Friday, September 28, 2007


Precipitation Reactions
Agglutination Reactions
Western Blotting
The antigen-antibody interaction is a bimolecular association similar to an enzyme-substrate interaction but with the important distinction that it does not lead to an irreversible chemical alteration in either the antibody or antigen and therefore is reversible.

1. Precipitation Reactions:
The interaction between an antibody and a soluble antigen in aqueous solution forms a lattice that eventually develops into a visible precipitate. Antibodies that thus aggregate soluble antigens are called precipitins. Although formation of the soluble Ag-Ab complex occurs within minutes, formation of the visible precipitate occurs more slowly and often takes a day or two to reach completion.
Precipitate reactions in fluids: A quantitative precipitation reaction can be performed by placing a constant amount of antibody in a series of tubes and adding increasing amounts of antigen to the tubes. After the precipitate forms, each tube is centrifuged to pellet the precipitate, the supernatant is poured of, and the amount of precipitate against increasing antigen concentrations yields a precipitin curve.
Precipitation reactions in Gels: immune precipitates can form not only in solution but also in agar matrix. When antigen and antibody diffuse toward one another in agar or when antibody is incorporated into the agar and antigen diffuse into the antibody-containing matrix, a visible line of precipitation will form.

2. Agglutination reactions:
The interaction between antibody and a particulate antigen results in visible clumping called agglutination. Antibodies that produce such reactions are called agglutinins. Agglutination reactions are similar in principle to precipitation reactions. Just as antibody excess inhibits precipitation reactions, an excess of antibody inhibits agglutination reactions; this inhibition is called the prozone effect.
Hemagglutination: Agglutination reactions are routinely performed to type red blood cells. In typing for the ABO blood groups, RBCs’ are mixed on a slide with antisera to the A and B blood-group antigens. If the antigen is present on the cells, they agglutinate, forming a visible clump on the slide.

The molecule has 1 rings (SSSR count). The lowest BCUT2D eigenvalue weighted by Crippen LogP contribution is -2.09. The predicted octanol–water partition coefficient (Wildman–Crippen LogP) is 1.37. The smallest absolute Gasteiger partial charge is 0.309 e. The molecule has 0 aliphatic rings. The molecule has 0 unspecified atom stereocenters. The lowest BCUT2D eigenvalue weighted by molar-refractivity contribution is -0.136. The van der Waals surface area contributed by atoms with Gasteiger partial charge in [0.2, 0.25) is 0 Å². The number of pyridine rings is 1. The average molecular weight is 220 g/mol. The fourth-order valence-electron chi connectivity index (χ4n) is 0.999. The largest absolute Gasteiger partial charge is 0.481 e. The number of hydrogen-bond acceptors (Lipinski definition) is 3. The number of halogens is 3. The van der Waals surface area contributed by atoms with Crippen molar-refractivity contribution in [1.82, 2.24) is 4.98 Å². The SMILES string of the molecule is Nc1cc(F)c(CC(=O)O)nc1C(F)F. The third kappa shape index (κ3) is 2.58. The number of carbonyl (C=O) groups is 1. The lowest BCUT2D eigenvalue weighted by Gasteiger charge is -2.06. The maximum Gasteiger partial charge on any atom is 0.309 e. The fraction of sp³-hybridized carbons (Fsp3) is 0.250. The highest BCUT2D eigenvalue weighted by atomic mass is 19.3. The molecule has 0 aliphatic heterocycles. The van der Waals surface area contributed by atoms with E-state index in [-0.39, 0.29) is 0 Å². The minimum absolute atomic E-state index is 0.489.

Bacterial agglutination: A bacterial infection often elicits the production of serum antibodies specific for surface antigens on the bacterial cells. The presence of such antibodies can be detected by bacterial agglutination reactions. Serum from patients thought to be infected with a given bacterium is serially diluted in a series of tubes to which the bacteria is added. The last tune showing visible agglutination will reflect the serum antibody titer of the patient. For example, if serial dilutions of serum are prepared and if the dilution of 1/20 shows agglutination but the dilution of 1/40 does not, then the agglutination titer of the patient’s serum is 40. This is widely used in typing Salmonella typhi.

4. Western Blotting:
Identification of a specific protein in a complex mixture of proteins can be done by a technique called Western Blotting, named for its similarity to Southern Blotting, which detects DNA fragments and Northern blotting, which detects mRNAs’. In Western blotting a protein mixture is electrophoretically separated on a polyacrylamide gel in the presence of sodium dodecyl sulfate (SDS), a dissociating agent. The protein bands are transferred to a nitrocellulose membrane by electrophoresis and the individual protein bands are identified by flooding the nitrocellulose membrane with radiolabeled polyclonal or monoclonal antibody specific for the protein of interest. The Ag-AB complexes that form are visualized by autoradiography. If labeled specific antibody is not available, Ag-AB complexes can be detected by adding a secondary anti-isotype antibody that is either radiolabeled or enzyme labeled; in this case the band is visualized by autoradiography or substrate addition.Western blotting can also identify a specific antibody in a mixture. In this case, the separated antibody bands are visualized with a labeled antigen. For example, this technique has been used to identify the envelope and core proteins of HIV and the antibodies to these components in the serum of HIV-infected individuals